Top Story – Desperate cadres try to avoid economic collapse by cranking up the spending to 11: Premier Li Keqiang himself – the fellow who set up his own economic index to get past fudged numbers, and thus knows how bad things really are – is insisting that “official” economic growth can never fall below 7%. Ambrose Evans-Pritchard (Telegraph, UK) has the details…

Already we hear talk of more investment on railway projects, social housing, infrastructure, green energy, sewage, broadband and G4, the tried and tested levers of fiscal stimulus.

Ting Lu from Bank of America calls it the ‘Li Keqiang Put’. That is certainly what it looks like.

Moves last week to liberalise interest rates were seen by many in China – though not all – as a disguised way to lower borrowing costs and avert a wave of bankruptcies.

So there we are, the on-again off-again credit boom may soon be on once more, even though each extra yuan of credit now generates less than 0.2 yuan of growth compared to 0.85 before the Great Recession.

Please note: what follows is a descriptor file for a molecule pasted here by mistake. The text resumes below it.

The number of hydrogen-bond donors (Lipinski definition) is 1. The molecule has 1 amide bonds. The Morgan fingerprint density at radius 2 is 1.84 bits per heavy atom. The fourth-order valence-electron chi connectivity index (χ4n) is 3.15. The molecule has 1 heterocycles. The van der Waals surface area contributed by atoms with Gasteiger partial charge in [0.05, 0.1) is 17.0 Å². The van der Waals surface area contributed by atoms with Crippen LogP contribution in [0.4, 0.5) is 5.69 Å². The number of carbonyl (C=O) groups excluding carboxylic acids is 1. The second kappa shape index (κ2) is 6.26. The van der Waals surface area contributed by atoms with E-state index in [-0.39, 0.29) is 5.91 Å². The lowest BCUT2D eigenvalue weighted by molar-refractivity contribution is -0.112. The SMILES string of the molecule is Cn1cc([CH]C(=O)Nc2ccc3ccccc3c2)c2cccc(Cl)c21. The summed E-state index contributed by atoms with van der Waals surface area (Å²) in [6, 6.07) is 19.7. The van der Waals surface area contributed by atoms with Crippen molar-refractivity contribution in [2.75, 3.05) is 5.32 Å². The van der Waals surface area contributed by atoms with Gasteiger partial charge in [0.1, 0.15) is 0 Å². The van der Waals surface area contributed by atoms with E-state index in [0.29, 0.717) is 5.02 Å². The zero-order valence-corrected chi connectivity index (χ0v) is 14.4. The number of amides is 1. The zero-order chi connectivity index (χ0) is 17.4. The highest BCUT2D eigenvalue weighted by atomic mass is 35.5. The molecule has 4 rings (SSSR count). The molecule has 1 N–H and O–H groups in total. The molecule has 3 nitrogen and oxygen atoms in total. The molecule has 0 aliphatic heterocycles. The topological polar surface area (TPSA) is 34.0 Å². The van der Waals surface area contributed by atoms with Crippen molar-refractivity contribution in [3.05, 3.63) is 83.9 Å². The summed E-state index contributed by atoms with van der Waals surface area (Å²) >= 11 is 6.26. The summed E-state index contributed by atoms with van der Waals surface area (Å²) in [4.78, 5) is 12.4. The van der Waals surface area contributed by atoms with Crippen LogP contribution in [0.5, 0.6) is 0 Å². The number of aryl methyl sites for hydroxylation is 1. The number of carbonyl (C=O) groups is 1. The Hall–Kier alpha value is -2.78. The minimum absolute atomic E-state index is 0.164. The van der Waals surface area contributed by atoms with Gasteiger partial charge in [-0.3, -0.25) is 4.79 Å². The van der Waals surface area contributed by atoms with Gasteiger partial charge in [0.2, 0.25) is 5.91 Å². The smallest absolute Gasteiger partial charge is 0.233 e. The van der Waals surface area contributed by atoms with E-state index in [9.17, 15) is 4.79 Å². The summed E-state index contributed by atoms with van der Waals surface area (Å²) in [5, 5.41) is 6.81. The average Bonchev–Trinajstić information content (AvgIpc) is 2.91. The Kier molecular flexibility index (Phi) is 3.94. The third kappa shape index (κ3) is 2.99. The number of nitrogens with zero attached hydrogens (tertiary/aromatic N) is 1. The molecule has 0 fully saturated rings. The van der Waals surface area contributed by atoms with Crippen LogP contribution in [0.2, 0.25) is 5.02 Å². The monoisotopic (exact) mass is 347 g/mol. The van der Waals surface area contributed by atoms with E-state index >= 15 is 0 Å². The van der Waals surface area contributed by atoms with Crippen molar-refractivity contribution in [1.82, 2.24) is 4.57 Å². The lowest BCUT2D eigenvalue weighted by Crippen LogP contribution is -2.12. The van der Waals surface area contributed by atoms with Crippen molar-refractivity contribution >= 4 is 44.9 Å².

Yours truly shares Evans-Pritchard’s skepticism on this, but he says it better than I ever could…

Now it looks as if Beijing has blinked yet again at the first sign of real trouble. It may take a great deal of stimulus to keep growth at Mr Li’s floor level, given China’s broken model, if it can be done at all. That will store up yet more trouble for the future, and sooner of later the future arrives.


So what is the CCP getting out of this? A bigger military and more corrupt lucre: The former is noted by the indefatigable Bill Gertz (Washington Times), who has the latest on the regime’s missile submarine program, and the Taipei Times, which covers the rise of the Communists’ new Coast Guard – keep in mind that the regime includes a lot of its neighbors’ territory in its claimed “coast”. As for the latter, Fang Xiao (Epoch Times) details the life, times, and fall of one high-ranking, big-spending cadre.

Hong Kong News – Communist-linked group tries to disrupt Falun Gong, again: Shannon Liao (Epoch Times) has the details of the latest scrap between the spiritual movement and the Hong Kong Youth Care Association.

Taiwan still roiling over cross-strait services agreement: The editors of the Liberty Times were particularly brutal (reprinted by the sister paper – the Taipei Times), but they weren’t alone (Taipei Times).

Other Taiwan news: The argument over “Japanese occupation” versus “Japanese rule” to describe the events of 1895-1945 continues (Taipei Times). Former DPP presidential candidate Tsai Ing-wen (endorse by yours truly in 2012), leaves open the possibility of running again in 2016 (Taipei Times). Meanwhile, her party calls for greater civilian oversight of the Taiwanese military (Taipei Times).